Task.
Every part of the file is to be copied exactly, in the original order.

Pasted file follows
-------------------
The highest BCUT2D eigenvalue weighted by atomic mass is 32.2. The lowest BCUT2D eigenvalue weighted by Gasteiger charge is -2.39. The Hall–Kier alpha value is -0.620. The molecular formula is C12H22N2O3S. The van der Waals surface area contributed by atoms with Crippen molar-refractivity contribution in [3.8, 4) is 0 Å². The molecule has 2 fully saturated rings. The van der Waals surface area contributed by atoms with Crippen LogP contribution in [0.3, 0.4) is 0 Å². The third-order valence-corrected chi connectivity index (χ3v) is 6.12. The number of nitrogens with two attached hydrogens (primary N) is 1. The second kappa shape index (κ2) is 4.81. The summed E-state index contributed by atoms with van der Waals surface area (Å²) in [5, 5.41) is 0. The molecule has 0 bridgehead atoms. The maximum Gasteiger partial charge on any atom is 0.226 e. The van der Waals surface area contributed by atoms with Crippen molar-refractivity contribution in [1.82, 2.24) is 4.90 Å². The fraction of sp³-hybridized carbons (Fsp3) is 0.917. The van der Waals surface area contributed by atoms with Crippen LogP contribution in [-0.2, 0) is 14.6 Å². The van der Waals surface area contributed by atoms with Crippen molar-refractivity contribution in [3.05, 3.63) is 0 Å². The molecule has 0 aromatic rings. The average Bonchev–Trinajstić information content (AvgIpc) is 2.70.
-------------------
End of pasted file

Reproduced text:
The highest BCUT2D eigenvalue weighted by atomic mass is 32.2. The lowest BCUT2D eigenvalue weighted by Gasteiger charge is -2.39. The Hall–Kier alpha value is -0.620. The molecular formula is C12H22N2O3S. The van der Waals surface area contributed by atoms with Crippen molar-refractivity contribution in [3.8, 4) is 0 Å². The molecule has 2 fully saturated rings. The van der Waals surface area contributed by atoms with Crippen LogP contribution in [0.3, 0.4) is 0 Å². The third-order valence-corrected chi connectivity index (χ3v) is 6.12. The number of nitrogens with two attached hydrogens (primary N) is 1. The second kappa shape index (κ2) is 4.81. The summed E-state index contributed by atoms with van der Waals surface area (Å²) in [5, 5.41) is 0. The molecule has 0 bridgehead atoms. The maximum Gasteiger partial charge on any atom is 0.226 e. The van der Waals surface area contributed by atoms with Crippen molar-refractivity contribution in [1.82, 2.24) is 4.90 Å². The fraction of sp³-hybridized carbons (Fsp3) is 0.917. The van der Waals surface area contributed by atoms with Crippen LogP contribution in [-0.2, 0) is 14.6 Å². The van der Waals surface area contributed by atoms with Crippen molar-refractivity contribution in [3.05, 3.63) is 0 Å². The molecule has 0 aromatic rings. The average Bonchev–Trinajstić information content (AvgIpc) is 2.70.